Is anyone else finding all sorts of unexpected twists in their stories as they barrel through NaNo? So far I've had a rival love interest, a merchant with busy hands, a ball and a moonlit boat ride, a duel, and a raid by soldiers, all on the path to trying to get my hero and heroine to the altar. I'm that close. If Santiago wins the duel, everything might be okay for him and Mawdlen...

By the way, if you care about libraries, help support the Save Newcastle Libraries campaign.

Hey, look at this! I stumbled on a super short Neil Gaiman story.

I have to confess, I can't quite follow the plot:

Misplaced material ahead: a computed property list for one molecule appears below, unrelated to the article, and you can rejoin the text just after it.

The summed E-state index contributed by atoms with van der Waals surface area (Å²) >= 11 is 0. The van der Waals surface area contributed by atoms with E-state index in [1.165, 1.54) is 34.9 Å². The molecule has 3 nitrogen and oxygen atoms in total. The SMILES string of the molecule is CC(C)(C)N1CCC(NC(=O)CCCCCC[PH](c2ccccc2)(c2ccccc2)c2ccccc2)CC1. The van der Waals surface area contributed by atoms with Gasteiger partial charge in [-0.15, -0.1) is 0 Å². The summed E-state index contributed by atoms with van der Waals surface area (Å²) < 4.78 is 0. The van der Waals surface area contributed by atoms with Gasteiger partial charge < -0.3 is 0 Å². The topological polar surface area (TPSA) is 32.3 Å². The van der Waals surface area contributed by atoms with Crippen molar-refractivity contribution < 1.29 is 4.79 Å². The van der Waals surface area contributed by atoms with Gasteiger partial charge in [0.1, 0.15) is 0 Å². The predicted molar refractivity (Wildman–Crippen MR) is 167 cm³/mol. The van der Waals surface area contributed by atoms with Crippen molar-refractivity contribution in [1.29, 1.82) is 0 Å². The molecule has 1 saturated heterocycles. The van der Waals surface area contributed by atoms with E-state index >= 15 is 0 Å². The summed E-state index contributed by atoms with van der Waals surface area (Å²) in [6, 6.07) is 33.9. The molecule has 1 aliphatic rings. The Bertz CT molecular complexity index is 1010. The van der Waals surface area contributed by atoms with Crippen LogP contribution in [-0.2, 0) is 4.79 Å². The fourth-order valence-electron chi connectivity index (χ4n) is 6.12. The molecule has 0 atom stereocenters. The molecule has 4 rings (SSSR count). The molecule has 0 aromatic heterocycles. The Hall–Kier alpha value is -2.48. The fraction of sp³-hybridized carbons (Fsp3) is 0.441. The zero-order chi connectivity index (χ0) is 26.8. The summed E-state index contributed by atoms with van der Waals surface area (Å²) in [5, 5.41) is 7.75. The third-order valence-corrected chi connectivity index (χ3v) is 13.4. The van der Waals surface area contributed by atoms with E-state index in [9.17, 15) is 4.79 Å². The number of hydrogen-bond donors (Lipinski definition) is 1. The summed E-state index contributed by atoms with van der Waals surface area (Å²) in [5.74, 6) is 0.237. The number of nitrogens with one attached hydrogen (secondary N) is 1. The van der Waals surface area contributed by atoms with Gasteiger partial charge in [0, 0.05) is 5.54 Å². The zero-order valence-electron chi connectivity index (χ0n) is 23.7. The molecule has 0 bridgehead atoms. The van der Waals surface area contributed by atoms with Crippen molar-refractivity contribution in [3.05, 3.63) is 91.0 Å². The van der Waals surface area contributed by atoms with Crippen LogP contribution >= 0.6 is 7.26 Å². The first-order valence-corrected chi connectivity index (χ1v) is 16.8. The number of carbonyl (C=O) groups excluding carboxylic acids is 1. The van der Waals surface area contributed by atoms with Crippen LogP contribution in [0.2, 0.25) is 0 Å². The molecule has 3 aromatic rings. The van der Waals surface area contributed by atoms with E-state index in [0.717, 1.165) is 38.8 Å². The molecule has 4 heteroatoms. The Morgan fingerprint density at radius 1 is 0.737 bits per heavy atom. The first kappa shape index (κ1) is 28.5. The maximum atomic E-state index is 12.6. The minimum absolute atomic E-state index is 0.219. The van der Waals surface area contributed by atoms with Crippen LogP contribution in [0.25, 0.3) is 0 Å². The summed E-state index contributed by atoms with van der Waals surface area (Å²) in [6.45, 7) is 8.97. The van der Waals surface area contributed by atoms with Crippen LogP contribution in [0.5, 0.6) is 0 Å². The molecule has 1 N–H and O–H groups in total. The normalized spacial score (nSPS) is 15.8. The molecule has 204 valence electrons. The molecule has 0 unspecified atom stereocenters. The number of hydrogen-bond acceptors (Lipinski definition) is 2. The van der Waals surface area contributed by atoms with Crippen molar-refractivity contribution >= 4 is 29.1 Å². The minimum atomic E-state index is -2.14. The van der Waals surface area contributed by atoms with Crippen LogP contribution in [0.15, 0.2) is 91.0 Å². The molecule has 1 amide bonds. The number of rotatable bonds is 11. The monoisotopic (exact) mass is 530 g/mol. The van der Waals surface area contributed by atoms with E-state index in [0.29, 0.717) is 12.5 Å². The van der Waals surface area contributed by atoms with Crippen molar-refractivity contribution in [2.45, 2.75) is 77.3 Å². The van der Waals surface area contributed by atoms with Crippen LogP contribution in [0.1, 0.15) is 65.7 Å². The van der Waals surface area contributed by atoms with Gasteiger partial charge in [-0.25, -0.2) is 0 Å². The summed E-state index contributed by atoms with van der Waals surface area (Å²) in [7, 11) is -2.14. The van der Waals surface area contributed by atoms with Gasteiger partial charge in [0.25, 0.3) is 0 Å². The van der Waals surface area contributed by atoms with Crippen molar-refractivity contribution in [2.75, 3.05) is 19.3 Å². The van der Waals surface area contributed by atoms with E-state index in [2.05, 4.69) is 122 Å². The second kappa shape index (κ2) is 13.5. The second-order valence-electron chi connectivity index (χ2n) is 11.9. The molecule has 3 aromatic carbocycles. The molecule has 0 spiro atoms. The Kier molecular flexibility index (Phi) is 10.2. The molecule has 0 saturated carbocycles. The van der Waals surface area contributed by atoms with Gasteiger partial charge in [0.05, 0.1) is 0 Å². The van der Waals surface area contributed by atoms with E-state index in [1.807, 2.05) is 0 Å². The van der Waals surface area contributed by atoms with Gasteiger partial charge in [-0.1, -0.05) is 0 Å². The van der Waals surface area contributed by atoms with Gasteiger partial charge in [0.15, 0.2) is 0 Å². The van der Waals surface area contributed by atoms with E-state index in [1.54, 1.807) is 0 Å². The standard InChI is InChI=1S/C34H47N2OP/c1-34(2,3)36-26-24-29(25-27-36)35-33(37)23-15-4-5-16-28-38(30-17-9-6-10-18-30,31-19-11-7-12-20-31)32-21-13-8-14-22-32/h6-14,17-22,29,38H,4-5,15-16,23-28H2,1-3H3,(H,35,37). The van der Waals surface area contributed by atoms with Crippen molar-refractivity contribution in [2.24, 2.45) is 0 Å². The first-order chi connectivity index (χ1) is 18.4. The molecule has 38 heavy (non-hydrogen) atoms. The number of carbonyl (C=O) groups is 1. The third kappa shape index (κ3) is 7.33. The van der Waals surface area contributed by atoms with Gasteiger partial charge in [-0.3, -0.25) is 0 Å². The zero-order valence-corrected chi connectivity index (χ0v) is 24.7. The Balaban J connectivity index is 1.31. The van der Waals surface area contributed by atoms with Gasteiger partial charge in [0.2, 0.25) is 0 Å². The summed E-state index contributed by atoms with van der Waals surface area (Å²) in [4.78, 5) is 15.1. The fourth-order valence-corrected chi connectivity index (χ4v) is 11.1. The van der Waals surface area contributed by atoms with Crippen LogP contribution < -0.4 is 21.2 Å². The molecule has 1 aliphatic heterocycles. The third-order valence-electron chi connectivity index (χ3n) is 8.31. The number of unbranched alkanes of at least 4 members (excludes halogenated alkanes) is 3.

"Untitled by Neil Gaiman
It's lonely where I li…

Whole Lotta Books!

a gotta go see Nutschell's awesome post about stationery.

I love drooling over notebooks and pens and sticky paper supplies. I don't have a home office, but if I did, I'd have a massive corkboard, covered in inspirational images. For now, at least I've got Pinterest and tumblr.

And now on to books, which I also drool over... If you haven't yet, read Amanda Palmer's post about her friend Anthony. I got my copy of Anthony Martignetti's book Lunatic Heroes yesterday and started it this morning - already teary, and marking all kinds of quotes. The stick in that drop cap is for him and Amanda, and all of us.

I also just read Diana Gabaldon's The Space Between, available right now in her anthology A Trail of Fire:

"In LORD JOHN AND THE PLAGUE OF ZOMBIES, Lord John Grey is posted to Jamaica to assist the Governor as he faces a most unusual kind of uprising among the colony's slave population.

In THE SPACE BETWEEN, Jamie Fraser's step-daughter, Joa…